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Tullytown

On the banks of Pleasant Run, Clark County Indiana, the Shawnee had a village dating from perhaps 1750. Around 1790, a meti (French/Shawnee mixed) trader named Charles Tully ran a trading post, Local legend says the Shawnee defeated a force from Utica Indiana at Battle Creek.

Around 1799 whites moved in and renamed it Springville. From 1801 to 1802 it was the county seat of Clark County. The seat was moved, and residents abandoned it for nearby Charlestown.

These Utica ruins are known as the witch’s Castle. Legend says that Charles Tully’s daughters lived here.

[behind the Bottorff Cemetery is Pleasant Run, most of Tullytown lying on the opposite side of the creek]

 

Yes, no, but–Alligators are frequently spotted in Kentucky, even in the Ohio River. Experts claim they are pets since alligators can’t tolerate temperature below 40F. But winters are growing milder, and alligators may be adapting. Happy swimming.

Armstrong Station

The photo is the front of the farmhouse I lived in as a baby. It belonged to my grandparents. This is the front—the back faces the Ohio River—on the right is Bull Creek. Grandpa’s farm ran all the way down to the Ohio River. He farmed with mules but had a milk cow, pigs, and chickens. (this is close to Charlestown Indiana)

The land slopes down to the Ohio River, which during dry weather was fordable on horseback. About 1790, Kentucky settlers built a blockhouse, Armstrong Station, to keep Shawnee warriors from crossing into Kentucky. I believe the farmhouse was built on the only flat ground available—the site of Armstrong Station. Being beside Bull Creek gave the blockhouse an emergency water supply. (blockhouse pictured is an example, the blockhouse was gone before cameras)

 

Comments about Stone Man and the Trail of Tears:

Charles Suddeth’s mother: My favorite book!

Charles Suddeth’s grandma: How nice.

Charles Suddeth’s brother: I can still whup him with one hand tied behind my back

Charles Suddeth’s friends: He has been drinking too much coffee.

Charles Suddeth’s neighbors: He wrote a book?

[Editor’s note: Someone dumped bourbon in Mr. Suddeth’s coffee]

Stone Man and the Trail of Tears

Paperback and e-Book available everywhere.

Gunfire. Yelling. Soldiers and looters force a family to flee into the mountains. 2020 Central America? 1940 Nazi Europe? 1838 SE US! Stone Man: Trail of Tears: Juvenile Fiction: They flee to where giant Stone Man may dwell. http://www.dancinglemurpressllc.com/

 

 

 

Once upon a time, folks would stroll fairs and beaches, ice cream in their bare hands–what a mess! On this day (July 23) at the 1904 St. Louis World’s Fair, Arnold Fornachou formed a waffle into a cone and made the first commercial ice cream cones. No more drippy hands! (cones had been tried before but had never became popular) Go out and buy that cone!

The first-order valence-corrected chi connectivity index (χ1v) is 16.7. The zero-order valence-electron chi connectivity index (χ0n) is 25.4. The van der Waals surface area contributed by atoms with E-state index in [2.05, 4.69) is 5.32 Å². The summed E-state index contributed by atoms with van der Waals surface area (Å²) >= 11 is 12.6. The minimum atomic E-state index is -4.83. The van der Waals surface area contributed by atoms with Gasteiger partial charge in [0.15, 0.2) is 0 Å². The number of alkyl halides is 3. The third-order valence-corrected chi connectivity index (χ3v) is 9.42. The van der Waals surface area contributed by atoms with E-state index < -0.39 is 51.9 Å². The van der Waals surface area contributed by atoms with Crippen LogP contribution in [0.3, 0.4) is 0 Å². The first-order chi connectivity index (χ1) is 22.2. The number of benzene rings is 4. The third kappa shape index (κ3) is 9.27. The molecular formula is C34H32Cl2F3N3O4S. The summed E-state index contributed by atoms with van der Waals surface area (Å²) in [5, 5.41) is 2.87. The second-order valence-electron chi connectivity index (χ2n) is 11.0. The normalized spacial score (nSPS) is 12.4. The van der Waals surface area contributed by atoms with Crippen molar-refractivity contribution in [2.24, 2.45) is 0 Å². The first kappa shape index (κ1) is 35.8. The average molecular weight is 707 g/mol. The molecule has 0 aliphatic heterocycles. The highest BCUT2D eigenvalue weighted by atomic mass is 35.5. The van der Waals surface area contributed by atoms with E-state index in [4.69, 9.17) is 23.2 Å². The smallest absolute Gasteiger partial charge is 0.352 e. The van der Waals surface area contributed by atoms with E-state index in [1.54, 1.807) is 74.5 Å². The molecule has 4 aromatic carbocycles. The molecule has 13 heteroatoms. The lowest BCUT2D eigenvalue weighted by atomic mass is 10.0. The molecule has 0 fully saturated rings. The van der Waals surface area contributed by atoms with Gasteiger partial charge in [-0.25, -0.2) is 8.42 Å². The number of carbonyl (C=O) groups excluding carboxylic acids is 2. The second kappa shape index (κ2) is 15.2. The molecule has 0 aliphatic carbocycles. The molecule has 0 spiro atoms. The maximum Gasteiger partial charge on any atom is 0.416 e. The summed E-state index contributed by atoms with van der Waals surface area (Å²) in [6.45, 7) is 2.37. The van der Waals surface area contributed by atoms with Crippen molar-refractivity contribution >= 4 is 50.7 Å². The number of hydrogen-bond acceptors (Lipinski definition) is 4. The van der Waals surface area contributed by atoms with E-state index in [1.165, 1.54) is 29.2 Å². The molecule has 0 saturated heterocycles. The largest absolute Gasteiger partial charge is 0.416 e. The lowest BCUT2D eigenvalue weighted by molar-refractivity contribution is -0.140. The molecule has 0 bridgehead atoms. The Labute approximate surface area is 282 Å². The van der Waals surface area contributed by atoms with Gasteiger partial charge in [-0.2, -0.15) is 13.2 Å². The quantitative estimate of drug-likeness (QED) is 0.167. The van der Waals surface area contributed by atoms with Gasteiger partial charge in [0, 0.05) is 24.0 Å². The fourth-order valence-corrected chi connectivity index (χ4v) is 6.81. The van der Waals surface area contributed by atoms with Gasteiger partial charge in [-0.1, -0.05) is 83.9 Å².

Celebrate! Burp!

Today is National Hot Dog Day. Oh the glories of a hot dog–camping, picnicking, dining–grilled, fried boiled and so on. Toppings? Use your imagination.

Morning fog

I like the way the lights burn through the Ohio River morning fog. Eric Suddeth photo–060818.

Unbearable

My niece introduced me to the first photo–taken this weekend. This bear is in Fern Creek a suburb about 10 miles south of Louisville. There are other recent bear reports around Louisville and on the Indiana side of the Ohio River.

Bernheim Forest, a 15,000 acre park 25 miles south of Louisville, may have a resident bear population. Second photo.

 

Too close

Today’s solar .photos–July 20–taken by NASA’s SDO–Solar Dynamics Observatory. Different filters are used to obtain different colors.

Back from the dead

Drive-in movies are once again popular. When I was around 12, I spent my summers on my grandparents’ farm outside of Jeffersonville Indiana. Together with 4 orphaned cousins, we would walk a couple miles to the Lakewood Drive-In. We snuck under the fence and watched the movie sitting in the grass. There was no sound, but it was all we could afford. We bought soft drinks, so the Lakewood made a little on us. This was long ago—the Lakewood has long ago been torn down, replaced by a subdivision.

(Jack Norworth & Albert Von Tilzer, sorry)

Take me out to the drive-in,

Take me out to the movies,

Buy me some popcorn and soda pop,

I don’t care if I ever come home,

Let me cheer, cheer, cheer for the good guys,

If they don’t win, it’s a crime,

It’s one, two, three movies, you’re done,

At the old drive-in.

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